New figures from the South Island Alliance of district health boards (DHBs) and the World Obesity Federation suggest that if current trends continue, 262,248 school-aged children (age 5.0 to 17.9 years) in New Zealand will be overweight by 2025. This is an increase of over 40,000 from 2010. In addition, 4001 will have Type 2 diabetes, 27,093 will have hypertension and 37,500 will have fatty liver disease.
Tuesday 11 October is World Obesity Day and this year’s focus is on childhood obesity, in support of the WHO Commission’s report on Ending Childhood Obesity and our government’s recently launched childhood obesity plan and health target, which came into effect on 1 July.
Healthy childhood weight in the South Island
In the South Island, the five DHBs have agreed on a regional approach to address healthy weight in childhood.
Chair of the South Island Clinical Advisory Group for Childhood Healthy Weight, Professor Barry Taylor, says consistent messages are important. “We have agreed on a common set of key resources so the same messages are delivered consistently across the region, and we are improving the delivery of weight management and treatment services to ensure access for every child who needs them.”
Under the South Island plan, GPs across the region will be provided with a suite of referral options for children identified as overweight or obese at the B4 School Checks. Among these, for selected cases, will be Triple P Healthy Lifestyles Group, a cost-effective, evidence-based parenting course that focuses on behavioural change, nutrition and physical activity advice for the whole family.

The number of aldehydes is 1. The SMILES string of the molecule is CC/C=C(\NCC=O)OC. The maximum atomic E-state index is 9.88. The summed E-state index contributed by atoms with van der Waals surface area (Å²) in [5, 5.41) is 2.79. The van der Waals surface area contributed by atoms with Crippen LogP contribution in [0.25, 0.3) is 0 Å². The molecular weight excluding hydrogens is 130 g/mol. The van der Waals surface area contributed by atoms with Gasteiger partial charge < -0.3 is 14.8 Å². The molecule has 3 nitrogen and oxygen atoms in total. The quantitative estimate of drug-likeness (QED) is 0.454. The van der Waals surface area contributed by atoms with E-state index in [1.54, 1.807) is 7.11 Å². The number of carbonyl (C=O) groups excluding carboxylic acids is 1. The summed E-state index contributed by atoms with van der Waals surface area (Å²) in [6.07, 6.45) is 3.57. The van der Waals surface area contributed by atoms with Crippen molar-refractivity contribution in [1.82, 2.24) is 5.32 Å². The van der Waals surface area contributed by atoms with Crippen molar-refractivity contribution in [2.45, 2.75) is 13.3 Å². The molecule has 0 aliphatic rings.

Coinciding with World Obesity Day, 11 October marks the start of Triple P Healthy Lifestyles Group training in the South Island. Twelve people in the South Island will be trained to deliver the Positive Parenting Programme, which has been used all over the world to improve behavioural issues in children and teens. This is the first time Triple P HLG has been used within a health context in New Zealand.
Each South Island DHB has also established a local implementation group to progress regional childhood healthy weight initiatives. One of which was the regional rollout of an eGrowth Chart that enables key body measurements to be tracked electronically and plotted against WHO child growth standards.
“A child’s growth rate is a fundamental measure of health and wellbeing,” explains Professor Taylor, “but it’s no use looking at the data once, it has to be over a period of time. This tool keeps all the information in one place and allows us to make comparisons over time. There is less room for error and saves time – leaving more time for the patient.”
To date, key body measurements of over 6000 children in the South Island have been entered.